The interior minister says negotiations have taken place to ensure a peaceful transition of power.
A Taliban statement says fighters had been ordered to remain on the edges of the capital.
“We assure the people in Afghanistan – there will be no revenge on anyone,” a Taliban spokesman told the BBC.
Russia is planning to convene an emergency meeting of the UN Security Council to discuss the situation in Afghanistan.
It says it will not be closing its embassy, because it has been provided with security assurances by the Taliban.
Thousands of Afghans have fled the fighting and sought refuge in Kabul over the last few weeks
It is almost 20 years since the Taliban were ousted by a US-led military coalition.
Bagram airfield and prison, about 40km (25 miles) north of the city centre, are in Taliban hands, the militants say.
Once the largest American military facility in Afghanistan, the complex was evacuated by the US military in the dead of night on 2 July.
resident Joe Biden has defended his decision to speed up the US withdrawal, saying he could not justify an “endless American presence in the middle of another country’s civil conflict”.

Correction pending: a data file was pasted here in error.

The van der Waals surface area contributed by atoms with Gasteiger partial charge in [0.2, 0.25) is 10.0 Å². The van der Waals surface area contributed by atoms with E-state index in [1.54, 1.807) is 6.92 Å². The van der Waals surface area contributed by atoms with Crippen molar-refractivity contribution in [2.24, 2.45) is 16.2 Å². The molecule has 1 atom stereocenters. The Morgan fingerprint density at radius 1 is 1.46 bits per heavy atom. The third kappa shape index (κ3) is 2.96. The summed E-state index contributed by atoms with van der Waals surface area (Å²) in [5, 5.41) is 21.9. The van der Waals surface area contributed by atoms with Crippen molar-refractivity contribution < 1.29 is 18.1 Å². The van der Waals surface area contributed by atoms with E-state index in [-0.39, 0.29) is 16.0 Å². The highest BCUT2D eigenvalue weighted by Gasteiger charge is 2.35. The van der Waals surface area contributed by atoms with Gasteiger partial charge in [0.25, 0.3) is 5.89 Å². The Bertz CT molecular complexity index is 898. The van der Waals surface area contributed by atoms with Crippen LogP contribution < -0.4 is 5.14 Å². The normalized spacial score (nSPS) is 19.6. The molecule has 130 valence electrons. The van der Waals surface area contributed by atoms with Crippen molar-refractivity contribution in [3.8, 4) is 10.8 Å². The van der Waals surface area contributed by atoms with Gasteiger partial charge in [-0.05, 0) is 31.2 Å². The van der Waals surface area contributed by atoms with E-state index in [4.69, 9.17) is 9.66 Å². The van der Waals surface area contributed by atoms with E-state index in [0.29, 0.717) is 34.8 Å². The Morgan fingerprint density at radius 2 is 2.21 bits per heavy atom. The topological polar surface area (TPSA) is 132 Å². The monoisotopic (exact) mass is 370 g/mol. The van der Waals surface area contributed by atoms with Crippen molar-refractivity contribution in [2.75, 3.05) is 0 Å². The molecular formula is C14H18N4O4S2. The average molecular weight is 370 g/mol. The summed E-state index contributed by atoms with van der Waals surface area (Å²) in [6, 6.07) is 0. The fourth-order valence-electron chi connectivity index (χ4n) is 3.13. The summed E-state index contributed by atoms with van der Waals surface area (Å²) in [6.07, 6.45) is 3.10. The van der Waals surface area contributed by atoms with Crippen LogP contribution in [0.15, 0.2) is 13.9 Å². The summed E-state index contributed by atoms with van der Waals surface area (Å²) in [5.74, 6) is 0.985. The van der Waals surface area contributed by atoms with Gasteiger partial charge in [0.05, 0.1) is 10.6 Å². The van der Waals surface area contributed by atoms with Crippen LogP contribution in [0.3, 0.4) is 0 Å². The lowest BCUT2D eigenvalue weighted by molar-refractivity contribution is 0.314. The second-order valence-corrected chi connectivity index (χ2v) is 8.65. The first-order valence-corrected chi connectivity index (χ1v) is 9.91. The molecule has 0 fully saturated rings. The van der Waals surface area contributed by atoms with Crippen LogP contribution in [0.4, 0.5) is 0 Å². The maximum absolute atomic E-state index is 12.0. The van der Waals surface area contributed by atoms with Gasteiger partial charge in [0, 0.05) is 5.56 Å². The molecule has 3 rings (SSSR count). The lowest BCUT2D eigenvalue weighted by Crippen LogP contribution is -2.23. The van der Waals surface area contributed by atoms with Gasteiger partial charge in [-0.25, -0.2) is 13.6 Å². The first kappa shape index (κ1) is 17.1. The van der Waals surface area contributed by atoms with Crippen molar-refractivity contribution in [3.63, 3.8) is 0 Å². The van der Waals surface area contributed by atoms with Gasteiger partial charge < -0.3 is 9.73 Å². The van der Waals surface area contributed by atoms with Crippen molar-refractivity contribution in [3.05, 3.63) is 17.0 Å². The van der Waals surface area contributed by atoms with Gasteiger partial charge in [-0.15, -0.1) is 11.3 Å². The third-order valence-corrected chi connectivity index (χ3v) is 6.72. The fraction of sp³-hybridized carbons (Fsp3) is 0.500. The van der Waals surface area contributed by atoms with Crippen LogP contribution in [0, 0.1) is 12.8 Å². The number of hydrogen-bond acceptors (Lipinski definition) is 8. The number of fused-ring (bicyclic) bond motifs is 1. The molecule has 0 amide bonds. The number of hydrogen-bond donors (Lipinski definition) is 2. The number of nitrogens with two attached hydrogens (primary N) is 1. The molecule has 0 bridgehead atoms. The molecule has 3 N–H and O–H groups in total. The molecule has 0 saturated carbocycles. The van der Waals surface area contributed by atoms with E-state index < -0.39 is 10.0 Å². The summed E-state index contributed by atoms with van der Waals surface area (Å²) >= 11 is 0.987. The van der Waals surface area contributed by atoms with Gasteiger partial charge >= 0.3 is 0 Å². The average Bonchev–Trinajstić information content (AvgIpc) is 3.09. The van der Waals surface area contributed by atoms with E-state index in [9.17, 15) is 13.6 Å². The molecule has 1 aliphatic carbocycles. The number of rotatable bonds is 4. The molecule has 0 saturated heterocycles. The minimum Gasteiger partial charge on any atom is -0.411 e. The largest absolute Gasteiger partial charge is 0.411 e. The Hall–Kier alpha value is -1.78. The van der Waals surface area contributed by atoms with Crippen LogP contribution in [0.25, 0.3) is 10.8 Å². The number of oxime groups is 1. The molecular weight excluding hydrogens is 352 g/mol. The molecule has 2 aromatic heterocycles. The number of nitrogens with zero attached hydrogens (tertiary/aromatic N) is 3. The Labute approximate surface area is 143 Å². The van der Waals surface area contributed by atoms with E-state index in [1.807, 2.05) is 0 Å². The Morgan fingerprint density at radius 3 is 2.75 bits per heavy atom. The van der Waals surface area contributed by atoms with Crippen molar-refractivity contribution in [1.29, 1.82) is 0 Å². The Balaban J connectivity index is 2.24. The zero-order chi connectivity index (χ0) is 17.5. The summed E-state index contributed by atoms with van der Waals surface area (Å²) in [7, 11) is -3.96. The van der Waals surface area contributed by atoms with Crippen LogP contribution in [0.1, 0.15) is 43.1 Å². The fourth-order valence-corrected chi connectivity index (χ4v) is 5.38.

The US now is evacuating staff from its Kabul embassy – with people seen boarding military planes at the airport, where 5,000 US troops have been deployed to help with the operation.
Earlier on Sunday, militants took control of Jalalabad, a key eastern city, without a fight.
How are residents reacting?
Mainly with panic – some trying to reach the airport, many abandoning their cars and opting to walk because of traffic jams.
People have been desperately lining up at the passport office in Kabul to get travel documents
There have been chaotic scenes as people try to withdraw cash from ATMs and others queue to get travel documents at the passport office and at foreign visa centres.
Taliban spokesman Suhail Shaheen told the BBC that people in Kabul have no need to worry and their properties and lives are safe.
“We are the servants of the people and of this country,” he said.
The militants did not want Afghans to flee but to stay and help with the post-conflict reconstruction, Mr Shaheen stressed.
A psychological game of warfare
By Ethirajan Anbarasan, South Asia Editor, BBC World Service
The future of President Ashraf Ghani’s government increasingly looks untenable. The Taliban are poised to take Kabul – it is possible that many of their fighters could have infiltrated or are living inside the city as well.
The militants are aware any fighting over Kabul will result in huge civilian casualties – and want to send a message to the international community that Taliban 2.0 are different from their earlier incarnation.
They have given safe passage to most soldiers and government officials who have surrendered in other provinces. Their psychological warfare against the security forces has worked so far – several provinces have been handed over without a fight.
They may play the same game in Kabul as Western nations evacuate their nationals. And it would not be surprising if some local Taliban leaders try to score another propaganda victory in the coming days by supervising US and UK evacuations.